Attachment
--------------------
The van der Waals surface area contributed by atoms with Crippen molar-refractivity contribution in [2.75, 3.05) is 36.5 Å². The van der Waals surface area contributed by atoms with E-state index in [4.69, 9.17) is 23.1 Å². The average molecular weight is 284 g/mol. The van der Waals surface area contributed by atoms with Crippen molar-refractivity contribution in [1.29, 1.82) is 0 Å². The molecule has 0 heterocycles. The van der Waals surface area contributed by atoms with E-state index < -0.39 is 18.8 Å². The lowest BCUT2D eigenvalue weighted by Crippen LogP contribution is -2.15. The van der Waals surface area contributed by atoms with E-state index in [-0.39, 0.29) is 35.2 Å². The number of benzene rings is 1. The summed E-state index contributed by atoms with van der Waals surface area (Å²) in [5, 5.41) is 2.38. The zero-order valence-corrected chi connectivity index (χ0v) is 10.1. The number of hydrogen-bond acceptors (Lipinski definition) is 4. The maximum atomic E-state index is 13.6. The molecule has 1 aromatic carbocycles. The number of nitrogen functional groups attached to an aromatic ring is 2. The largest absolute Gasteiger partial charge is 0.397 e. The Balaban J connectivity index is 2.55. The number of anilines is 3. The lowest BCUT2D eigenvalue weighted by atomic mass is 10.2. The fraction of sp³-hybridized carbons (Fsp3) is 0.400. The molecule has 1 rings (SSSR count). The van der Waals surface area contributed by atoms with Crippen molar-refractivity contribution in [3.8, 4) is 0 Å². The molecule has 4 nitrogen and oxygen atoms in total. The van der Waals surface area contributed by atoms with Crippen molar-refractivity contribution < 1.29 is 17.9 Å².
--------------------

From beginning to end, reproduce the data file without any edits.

The van der Waals surface area contributed by atoms with Crippen molar-refractivity contribution in [2.75, 3.05) is 36.5 Å². The van der Waals surface area contributed by atoms with E-state index in [4.69, 9.17) is 23.1 Å². The average molecular weight is 284 g/mol. The van der Waals surface area contributed by atoms with Crippen molar-refractivity contribution in [1.29, 1.82) is 0 Å². The molecule has 0 heterocycles. The van der Waals surface area contributed by atoms with E-state index < -0.39 is 18.8 Å². The lowest BCUT2D eigenvalue weighted by Crippen LogP contribution is -2.15. The van der Waals surface area contributed by atoms with E-state index in [-0.39, 0.29) is 35.2 Å². The number of benzene rings is 1. The summed E-state index contributed by atoms with van der Waals surface area (Å²) in [5, 5.41) is 2.38. The zero-order valence-corrected chi connectivity index (χ0v) is 10.1. The number of hydrogen-bond acceptors (Lipinski definition) is 4. The maximum atomic E-state index is 13.6. The molecule has 1 aromatic carbocycles. The number of nitrogen functional groups attached to an aromatic ring is 2. The largest absolute Gasteiger partial charge is 0.397 e. The Balaban J connectivity index is 2.55. The number of anilines is 3. The lowest BCUT2D eigenvalue weighted by atomic mass is 10.2. The fraction of sp³-hybridized carbons (Fsp3) is 0.400. The molecule has 1 rings (SSSR count). The van der Waals surface area contributed by atoms with Crippen molar-refractivity contribution in [3.8, 4) is 0 Å². The molecule has 4 nitrogen and oxygen atoms in total. The van der Waals surface area contributed by atoms with Crippen molar-refractivity contribution < 1.29 is 17.9 Å².